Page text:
State Department spokeswoman Jen Psaki could only giggle and dissemble Friday when ABC News’ Jonathan Karl inquired about President Obama’s recent spate of ambassadorial nominees – all top Obama campaign bundlers – who’ve embarrassed themselves and the Nation by demonstrating they know less than nothing about the countries where they’re headed.
After Psaki attempted to wave off Karl’s original question – whether rudimentary knowledge of a host country is important when the Obama Administration considers a nominee to an ambassador’s post – Karl persisted: “[Most of these [nominees] gave hundreds of thousands of dollars or raised hundreds of thousands of dollars for the Obama campaign. How much does it cost to become an ambassador, to be named ambassador, in the Obama Administration?”
Here’s the relevant portion of their exchange (H/T The Washington Free Beacon for the transcript):
So I mean, as you know, there’s been some criticism that — of the specific qualifications of some of the recent nominees. I mean, George Tsunis didn’t seem to even know what type of government Norway has, called one of the members of the ruling coalition a fringe element. So I’m wondering does an — does an ambassador have to have at least some basic knowledge of the country that he is going to?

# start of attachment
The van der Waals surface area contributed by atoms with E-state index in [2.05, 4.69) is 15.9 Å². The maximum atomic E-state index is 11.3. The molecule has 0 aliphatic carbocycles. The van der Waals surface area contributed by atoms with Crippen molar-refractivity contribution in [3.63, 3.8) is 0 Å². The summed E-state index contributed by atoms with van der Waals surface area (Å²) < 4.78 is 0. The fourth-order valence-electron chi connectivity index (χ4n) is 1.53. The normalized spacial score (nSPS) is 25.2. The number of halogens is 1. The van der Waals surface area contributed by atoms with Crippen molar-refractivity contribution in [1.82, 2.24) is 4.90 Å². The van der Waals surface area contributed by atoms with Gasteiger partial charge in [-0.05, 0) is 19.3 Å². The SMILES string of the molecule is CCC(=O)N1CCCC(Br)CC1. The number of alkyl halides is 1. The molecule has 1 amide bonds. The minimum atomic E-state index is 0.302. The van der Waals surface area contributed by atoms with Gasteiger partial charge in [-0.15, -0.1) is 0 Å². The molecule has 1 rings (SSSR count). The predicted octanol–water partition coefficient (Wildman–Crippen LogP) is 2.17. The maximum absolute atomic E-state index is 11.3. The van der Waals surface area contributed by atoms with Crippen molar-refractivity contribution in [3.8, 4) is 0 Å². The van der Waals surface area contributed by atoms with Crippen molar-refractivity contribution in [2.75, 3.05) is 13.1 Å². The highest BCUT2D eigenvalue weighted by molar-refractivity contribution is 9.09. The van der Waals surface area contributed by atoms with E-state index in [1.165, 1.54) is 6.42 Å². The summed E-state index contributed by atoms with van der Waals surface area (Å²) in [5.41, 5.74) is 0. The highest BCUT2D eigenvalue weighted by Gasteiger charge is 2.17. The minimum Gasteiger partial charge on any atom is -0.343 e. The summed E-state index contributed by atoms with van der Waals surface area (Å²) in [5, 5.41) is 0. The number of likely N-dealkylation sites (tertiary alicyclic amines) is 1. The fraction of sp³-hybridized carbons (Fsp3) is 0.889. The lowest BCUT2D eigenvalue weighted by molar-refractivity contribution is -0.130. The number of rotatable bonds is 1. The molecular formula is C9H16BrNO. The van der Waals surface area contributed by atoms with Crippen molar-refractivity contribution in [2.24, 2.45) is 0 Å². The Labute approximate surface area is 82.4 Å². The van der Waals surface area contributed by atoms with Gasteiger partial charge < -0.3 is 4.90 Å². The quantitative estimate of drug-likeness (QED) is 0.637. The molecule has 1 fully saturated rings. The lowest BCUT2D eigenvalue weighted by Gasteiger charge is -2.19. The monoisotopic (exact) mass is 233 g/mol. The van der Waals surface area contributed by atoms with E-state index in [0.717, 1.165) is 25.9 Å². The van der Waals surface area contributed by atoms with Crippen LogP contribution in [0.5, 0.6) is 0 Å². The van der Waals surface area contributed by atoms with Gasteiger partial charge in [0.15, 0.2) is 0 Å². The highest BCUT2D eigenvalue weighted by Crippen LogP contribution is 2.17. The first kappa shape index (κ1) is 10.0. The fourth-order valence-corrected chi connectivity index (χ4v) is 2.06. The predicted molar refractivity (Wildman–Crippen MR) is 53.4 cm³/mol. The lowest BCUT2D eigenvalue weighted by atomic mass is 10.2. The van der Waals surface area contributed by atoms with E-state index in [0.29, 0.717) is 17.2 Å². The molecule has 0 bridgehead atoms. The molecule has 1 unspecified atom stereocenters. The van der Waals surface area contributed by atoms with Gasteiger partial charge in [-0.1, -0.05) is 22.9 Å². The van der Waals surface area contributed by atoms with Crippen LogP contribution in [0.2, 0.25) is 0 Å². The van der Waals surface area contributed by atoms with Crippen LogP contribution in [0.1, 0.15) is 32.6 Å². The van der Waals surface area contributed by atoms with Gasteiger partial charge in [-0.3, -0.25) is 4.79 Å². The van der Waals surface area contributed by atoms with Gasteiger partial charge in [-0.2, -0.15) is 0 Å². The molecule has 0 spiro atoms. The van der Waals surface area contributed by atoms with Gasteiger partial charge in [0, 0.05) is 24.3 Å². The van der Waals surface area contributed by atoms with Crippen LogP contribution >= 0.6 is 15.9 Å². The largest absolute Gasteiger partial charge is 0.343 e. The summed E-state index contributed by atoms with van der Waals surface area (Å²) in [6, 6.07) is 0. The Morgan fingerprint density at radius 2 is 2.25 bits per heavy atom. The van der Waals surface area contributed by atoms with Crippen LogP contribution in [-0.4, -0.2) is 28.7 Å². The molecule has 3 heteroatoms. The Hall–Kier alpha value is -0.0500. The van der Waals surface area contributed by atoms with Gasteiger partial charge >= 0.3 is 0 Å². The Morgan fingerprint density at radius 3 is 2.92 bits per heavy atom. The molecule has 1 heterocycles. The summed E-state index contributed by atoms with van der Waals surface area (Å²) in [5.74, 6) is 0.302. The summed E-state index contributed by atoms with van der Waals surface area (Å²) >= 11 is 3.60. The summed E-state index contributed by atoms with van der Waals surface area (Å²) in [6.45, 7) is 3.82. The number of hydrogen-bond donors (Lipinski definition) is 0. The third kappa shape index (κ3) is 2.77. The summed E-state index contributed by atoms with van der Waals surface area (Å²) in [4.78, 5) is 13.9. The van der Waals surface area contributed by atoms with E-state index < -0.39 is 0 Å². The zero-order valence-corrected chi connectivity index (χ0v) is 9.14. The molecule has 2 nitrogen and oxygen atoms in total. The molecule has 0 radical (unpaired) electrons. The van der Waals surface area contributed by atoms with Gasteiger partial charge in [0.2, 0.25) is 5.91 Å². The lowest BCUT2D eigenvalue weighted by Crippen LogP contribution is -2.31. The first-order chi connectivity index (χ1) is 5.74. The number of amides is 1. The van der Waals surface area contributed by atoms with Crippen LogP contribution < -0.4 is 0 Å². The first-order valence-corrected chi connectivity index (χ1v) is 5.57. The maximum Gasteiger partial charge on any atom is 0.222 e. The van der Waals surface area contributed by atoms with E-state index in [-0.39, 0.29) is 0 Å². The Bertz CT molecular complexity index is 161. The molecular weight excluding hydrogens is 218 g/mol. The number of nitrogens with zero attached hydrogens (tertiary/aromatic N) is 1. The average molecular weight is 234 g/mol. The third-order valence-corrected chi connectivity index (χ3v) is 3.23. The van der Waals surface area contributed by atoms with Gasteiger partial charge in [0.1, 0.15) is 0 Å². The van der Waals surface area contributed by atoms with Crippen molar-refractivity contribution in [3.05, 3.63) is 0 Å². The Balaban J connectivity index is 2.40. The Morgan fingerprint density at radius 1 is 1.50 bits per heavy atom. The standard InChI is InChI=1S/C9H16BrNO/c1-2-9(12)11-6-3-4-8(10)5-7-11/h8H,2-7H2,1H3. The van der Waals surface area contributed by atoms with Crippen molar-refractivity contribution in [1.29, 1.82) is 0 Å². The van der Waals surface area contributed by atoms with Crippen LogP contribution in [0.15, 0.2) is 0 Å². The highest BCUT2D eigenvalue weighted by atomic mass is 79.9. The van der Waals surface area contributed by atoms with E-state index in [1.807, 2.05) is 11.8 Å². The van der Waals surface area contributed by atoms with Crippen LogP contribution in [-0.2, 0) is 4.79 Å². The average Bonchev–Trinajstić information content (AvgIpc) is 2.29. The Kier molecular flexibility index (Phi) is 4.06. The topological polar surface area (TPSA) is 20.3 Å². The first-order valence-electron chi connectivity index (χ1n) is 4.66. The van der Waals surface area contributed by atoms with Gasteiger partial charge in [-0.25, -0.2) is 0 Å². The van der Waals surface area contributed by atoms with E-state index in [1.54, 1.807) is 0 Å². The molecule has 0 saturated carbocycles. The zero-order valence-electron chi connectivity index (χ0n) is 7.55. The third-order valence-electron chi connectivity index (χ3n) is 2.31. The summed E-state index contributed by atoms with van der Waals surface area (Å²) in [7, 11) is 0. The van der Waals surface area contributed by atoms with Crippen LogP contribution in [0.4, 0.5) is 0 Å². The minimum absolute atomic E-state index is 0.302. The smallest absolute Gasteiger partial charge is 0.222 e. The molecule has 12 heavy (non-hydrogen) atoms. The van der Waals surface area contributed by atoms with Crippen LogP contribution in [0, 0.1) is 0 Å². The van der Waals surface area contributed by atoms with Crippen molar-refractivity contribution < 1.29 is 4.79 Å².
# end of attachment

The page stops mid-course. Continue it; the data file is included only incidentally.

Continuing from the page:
PSAKI: Well, I think ambassadors go to countries — obviously that’s the goal — but the ambassadors go to countries to represent the United States, to be a resource to people on the ground. We’ve seen those reports. We’ve all read them. But I would encourage people to give those who have had tougher hearings a chance to go to their countries and see what their tenure will entail. And the judgment can’t be made about how effective they’ll be or how appreciated they’ll be by the government until we have that happen.
KARL: So right now you have — the percentage is 37 percent, which is considerably more political appointees than George Bush had, considerably more than Bill Clinton had. And I’m going through the list. I mean, most of these gave hundreds of thousands of dollars or raised hundreds of thousands of dollars for the Obama campaign. How much does it cost to become an ambassador, to be named ambassador, in the Obama administration?
PSAKI: Jonathan Karl, always a TV question. We don’t determine –
KARL: Well, it’s serious because –
PSAKI: I’m not — I’m not — it is a serious question. We don’t name ambassadors from the State Department. The White House names ambassadors, so I would certainly point you to my old colleagues across the street for that. What I was conveying is that from the State Department point of view there have been many, many political ambassadors, people who have come from a range of histories and backgrounds, who have been very successful and worked very effectively in these roles.
How did she manage to say nothing in that many words?